Proverbs 21:31 (ESV) … “The horse is made ready for the day of battle, but the victory belongs to the Lord.”
A nation’s best line of defense is an active trust in God. History abounds with illustrations of this truth.
Consider, for instance, the evacuation of the British army from Dunkirk. Everyone agrees it was a miracle. The bulk of the expeditionary force, which the government feared would be lost, was saved by an armada of tiny vessels that plied the English channel constantly against enormous odds and with remarkably few casualties. The evacuation was possible only because of the weather—and God alone controls the weather.
Lord Gort, who was in command of the British army at Dunkirk, was given permission to capitulate if he thought it best to do so. Within forty-eight hours after he received this authority from the British war office, however, light began to pierce the dark clouds. When the dikes were opened to flood the low ground to delay the German advance, the wind blew in from the sea, greatly aiding this strategy. And during five out of the seven days and nights of the evacuation, the wind blew from the land. Without these offshore winds, embarkation in small boats from that dangerous coast would have been impossible.
On June 4, 1940, the British prime minister told the House of Commons: “A fog did its helpful work in screening from the innumerable German aircraft the motley mass of vessels sent to rescue the men; and the swift current of the English Channel gave way to calm waters—a happening almost without precedent at this time of year.”
General Sir Beauvoir De Lisle declared at the central hall of Westminster on November 2, 1943, “I believe this war was won on May 26, 1940, the Sunday the King appointed as a Day for National Prayer.”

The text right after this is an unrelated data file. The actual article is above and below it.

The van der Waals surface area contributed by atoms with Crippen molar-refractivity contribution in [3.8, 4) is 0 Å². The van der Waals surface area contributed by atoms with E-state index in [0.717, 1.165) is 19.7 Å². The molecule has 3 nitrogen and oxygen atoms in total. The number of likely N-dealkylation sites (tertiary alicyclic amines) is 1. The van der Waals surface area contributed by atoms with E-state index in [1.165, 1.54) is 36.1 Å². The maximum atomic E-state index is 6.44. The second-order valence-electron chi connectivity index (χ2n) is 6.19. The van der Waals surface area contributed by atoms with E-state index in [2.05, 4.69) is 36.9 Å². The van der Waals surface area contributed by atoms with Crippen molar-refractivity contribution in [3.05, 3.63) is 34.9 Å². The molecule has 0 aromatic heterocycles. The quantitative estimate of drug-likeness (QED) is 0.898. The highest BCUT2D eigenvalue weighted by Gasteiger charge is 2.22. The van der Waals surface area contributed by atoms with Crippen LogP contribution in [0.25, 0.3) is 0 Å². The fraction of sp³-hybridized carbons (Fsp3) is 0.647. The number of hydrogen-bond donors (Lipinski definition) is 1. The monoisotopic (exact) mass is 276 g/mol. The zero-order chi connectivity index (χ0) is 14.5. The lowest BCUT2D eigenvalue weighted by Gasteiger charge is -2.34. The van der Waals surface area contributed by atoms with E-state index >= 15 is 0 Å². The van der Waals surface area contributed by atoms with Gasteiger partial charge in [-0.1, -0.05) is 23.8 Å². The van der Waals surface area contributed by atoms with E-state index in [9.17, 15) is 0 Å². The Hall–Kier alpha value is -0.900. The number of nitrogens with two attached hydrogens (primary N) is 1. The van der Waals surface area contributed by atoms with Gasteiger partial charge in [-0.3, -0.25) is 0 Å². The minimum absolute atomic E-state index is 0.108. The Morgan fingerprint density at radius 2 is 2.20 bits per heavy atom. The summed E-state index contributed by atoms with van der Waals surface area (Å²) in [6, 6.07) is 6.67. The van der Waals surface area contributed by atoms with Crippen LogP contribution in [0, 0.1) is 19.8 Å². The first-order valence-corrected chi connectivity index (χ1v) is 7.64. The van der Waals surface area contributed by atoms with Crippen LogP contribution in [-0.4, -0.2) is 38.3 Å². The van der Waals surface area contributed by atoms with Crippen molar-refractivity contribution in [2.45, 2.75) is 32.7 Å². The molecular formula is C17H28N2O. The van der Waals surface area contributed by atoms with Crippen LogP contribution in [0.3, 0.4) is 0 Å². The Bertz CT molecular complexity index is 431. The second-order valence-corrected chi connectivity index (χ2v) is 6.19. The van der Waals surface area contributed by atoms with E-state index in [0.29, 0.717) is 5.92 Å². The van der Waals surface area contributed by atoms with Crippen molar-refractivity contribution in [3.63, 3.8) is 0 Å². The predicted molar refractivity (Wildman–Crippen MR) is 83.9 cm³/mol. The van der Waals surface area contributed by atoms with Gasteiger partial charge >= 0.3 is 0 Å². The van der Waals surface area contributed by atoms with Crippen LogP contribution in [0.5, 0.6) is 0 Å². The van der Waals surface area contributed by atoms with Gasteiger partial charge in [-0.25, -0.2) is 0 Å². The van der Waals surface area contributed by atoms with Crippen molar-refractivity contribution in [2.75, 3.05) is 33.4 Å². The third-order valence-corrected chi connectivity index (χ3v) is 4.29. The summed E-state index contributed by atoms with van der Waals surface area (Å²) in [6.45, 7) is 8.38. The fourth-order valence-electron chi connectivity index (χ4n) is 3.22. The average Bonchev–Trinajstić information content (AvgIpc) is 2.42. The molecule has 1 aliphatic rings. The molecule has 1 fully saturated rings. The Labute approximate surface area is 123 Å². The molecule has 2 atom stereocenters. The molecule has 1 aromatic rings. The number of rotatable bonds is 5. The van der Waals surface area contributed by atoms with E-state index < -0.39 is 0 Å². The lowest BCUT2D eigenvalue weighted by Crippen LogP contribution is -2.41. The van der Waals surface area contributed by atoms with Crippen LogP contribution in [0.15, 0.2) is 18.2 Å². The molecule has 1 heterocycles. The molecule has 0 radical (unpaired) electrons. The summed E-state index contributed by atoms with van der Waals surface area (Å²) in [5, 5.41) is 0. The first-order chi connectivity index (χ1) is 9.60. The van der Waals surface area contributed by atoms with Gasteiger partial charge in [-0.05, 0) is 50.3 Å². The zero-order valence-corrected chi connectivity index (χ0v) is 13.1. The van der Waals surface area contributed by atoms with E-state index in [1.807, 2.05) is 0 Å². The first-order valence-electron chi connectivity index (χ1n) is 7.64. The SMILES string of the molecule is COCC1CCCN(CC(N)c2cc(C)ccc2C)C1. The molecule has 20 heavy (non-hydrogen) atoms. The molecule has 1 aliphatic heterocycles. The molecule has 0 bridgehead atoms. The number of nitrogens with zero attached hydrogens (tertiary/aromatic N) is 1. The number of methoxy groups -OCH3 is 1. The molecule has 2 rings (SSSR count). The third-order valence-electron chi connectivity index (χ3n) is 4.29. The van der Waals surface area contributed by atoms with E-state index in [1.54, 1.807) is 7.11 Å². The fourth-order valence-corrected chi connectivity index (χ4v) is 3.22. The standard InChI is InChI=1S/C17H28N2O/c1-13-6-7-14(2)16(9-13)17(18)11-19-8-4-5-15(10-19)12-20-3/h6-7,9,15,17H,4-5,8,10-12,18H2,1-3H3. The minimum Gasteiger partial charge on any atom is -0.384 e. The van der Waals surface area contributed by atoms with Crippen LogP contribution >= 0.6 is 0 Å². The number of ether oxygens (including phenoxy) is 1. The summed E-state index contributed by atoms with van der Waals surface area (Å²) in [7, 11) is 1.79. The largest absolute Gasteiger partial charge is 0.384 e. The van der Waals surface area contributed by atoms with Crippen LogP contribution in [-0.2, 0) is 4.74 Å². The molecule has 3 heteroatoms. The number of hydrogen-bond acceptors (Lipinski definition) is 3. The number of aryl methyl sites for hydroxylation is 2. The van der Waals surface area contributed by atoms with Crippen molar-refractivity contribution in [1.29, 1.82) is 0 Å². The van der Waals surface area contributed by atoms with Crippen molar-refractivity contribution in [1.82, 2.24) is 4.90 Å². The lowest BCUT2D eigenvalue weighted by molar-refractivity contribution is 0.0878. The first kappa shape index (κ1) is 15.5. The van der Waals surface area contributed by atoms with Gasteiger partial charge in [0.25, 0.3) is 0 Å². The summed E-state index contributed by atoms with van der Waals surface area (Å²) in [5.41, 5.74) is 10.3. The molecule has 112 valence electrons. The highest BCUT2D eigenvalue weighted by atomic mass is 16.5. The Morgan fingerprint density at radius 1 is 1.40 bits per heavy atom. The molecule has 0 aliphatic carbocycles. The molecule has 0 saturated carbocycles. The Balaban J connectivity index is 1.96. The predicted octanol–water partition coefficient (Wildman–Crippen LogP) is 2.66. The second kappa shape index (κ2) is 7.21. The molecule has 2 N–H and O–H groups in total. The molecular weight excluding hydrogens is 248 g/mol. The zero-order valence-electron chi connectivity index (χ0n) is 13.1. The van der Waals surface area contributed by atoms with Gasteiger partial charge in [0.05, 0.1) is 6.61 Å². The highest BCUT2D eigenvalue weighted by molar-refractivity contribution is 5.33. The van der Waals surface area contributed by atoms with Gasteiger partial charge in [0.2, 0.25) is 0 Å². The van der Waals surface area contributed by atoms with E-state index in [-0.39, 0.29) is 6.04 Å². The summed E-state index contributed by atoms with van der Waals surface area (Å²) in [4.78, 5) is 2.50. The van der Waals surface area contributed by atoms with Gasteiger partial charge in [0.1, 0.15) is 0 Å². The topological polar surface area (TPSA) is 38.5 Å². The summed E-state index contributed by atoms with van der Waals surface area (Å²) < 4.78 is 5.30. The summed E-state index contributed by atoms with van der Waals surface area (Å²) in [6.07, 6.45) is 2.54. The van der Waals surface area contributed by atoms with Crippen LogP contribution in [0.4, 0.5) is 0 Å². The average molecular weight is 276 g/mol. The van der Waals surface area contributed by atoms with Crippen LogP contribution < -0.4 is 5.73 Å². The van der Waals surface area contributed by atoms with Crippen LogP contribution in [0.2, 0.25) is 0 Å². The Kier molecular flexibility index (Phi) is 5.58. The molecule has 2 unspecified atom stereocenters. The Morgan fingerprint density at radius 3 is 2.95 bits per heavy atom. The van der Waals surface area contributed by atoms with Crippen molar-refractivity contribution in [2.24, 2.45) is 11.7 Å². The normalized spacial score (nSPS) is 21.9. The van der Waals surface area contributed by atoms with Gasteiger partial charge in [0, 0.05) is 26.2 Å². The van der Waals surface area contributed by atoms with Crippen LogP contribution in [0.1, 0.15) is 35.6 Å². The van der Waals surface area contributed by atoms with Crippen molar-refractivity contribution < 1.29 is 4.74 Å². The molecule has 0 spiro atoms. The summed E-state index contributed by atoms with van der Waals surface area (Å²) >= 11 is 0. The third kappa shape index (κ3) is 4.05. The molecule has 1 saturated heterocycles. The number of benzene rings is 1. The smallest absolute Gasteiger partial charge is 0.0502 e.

Weather also prevented a German invasion of Britain. The Germans intended to invade England during the weekend of September 16, 1940, because that was the week of the full moon and the harvest moon, when the waters of the English channel are generally smoothest. In fact September 16–20 is the period chosen for the yearly attempts to swim the straits of Dover because the harvest moon prolongs light to a late hour and the weather is usually calm. Having full knowledge of the facts, Churchill told Parliament and the nation that the next ten days would be the most critical in the country’s history.
The Germans, who had collected boats at various points on the French coast, waited for the critical time. The weather remained calm right up until September 16 and it seemed that the Germans would have their way. Then on September 17 a gale blew up the channel and the sea became rough. The bad weather lasted until September 29! The Germans could not use their invasion boats and these were soon systematically destroyed by the British air force. Once again, the previous Sunday had been kept as a Day of National Prayer.
The Germans, persistent as ever, set two new target dates. They planned to try again in November or December, when fog usually blanketed the channel. However for the first time in living memory there was no fog that winter in the straits.
Then the Germans set February 15, 1941, as another invasion date. On February 14, however, a submarine earthquake and a hurricane occurred in the Atlantic. The effects of the resulting tidal system around the British Isles were both immediate and prolonged. Ships were driven as far as eighty miles off course. The Germans gave up. Truly, “safety is of the Lord.”